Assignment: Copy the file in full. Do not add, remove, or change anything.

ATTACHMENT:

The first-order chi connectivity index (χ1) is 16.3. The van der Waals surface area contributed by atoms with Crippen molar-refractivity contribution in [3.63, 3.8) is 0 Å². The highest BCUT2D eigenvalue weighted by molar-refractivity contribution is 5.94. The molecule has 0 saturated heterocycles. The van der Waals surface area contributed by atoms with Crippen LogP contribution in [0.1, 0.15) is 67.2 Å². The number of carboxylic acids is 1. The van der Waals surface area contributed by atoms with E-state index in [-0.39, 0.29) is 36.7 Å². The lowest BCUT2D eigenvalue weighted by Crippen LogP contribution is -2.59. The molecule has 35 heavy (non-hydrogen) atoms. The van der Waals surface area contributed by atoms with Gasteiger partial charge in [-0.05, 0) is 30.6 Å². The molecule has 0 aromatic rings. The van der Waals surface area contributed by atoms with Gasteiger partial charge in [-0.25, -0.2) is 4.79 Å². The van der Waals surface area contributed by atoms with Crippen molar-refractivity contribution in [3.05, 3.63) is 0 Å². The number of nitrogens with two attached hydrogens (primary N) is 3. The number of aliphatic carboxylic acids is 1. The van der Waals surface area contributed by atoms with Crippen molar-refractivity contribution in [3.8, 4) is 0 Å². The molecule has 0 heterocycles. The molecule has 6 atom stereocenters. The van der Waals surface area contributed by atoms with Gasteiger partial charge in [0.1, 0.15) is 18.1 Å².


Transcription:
The first-order chi connectivity index (χ1) is 16.3. The van der Waals surface area contributed by atoms with Crippen molar-refractivity contribution in [3.63, 3.8) is 0 Å². The highest BCUT2D eigenvalue weighted by molar-refractivity contribution is 5.94. The molecule has 0 saturated heterocycles. The van der Waals surface area contributed by atoms with Crippen LogP contribution in [0.1, 0.15) is 67.2 Å². The number of carboxylic acids is 1. The van der Waals surface area contributed by atoms with E-state index in [-0.39, 0.29) is 36.7 Å². The lowest BCUT2D eigenvalue weighted by Crippen LogP contribution is -2.59. The molecule has 35 heavy (non-hydrogen) atoms. The van der Waals surface area contributed by atoms with Gasteiger partial charge in [-0.05, 0) is 30.6 Å². The molecule has 0 aromatic rings. The van der Waals surface area contributed by atoms with Gasteiger partial charge in [-0.25, -0.2) is 4.79 Å². The van der Waals surface area contributed by atoms with Crippen molar-refractivity contribution in [3.05, 3.63) is 0 Å². The number of nitrogens with two attached hydrogens (primary N) is 3. The number of aliphatic carboxylic acids is 1. The van der Waals surface area contributed by atoms with Crippen molar-refractivity contribution in [3.8, 4) is 0 Å². The molecule has 0 heterocycles. The molecule has 6 atom stereocenters. The van der Waals surface area contributed by atoms with Gasteiger partial charge in [0.1, 0.15) is 18.1 Å².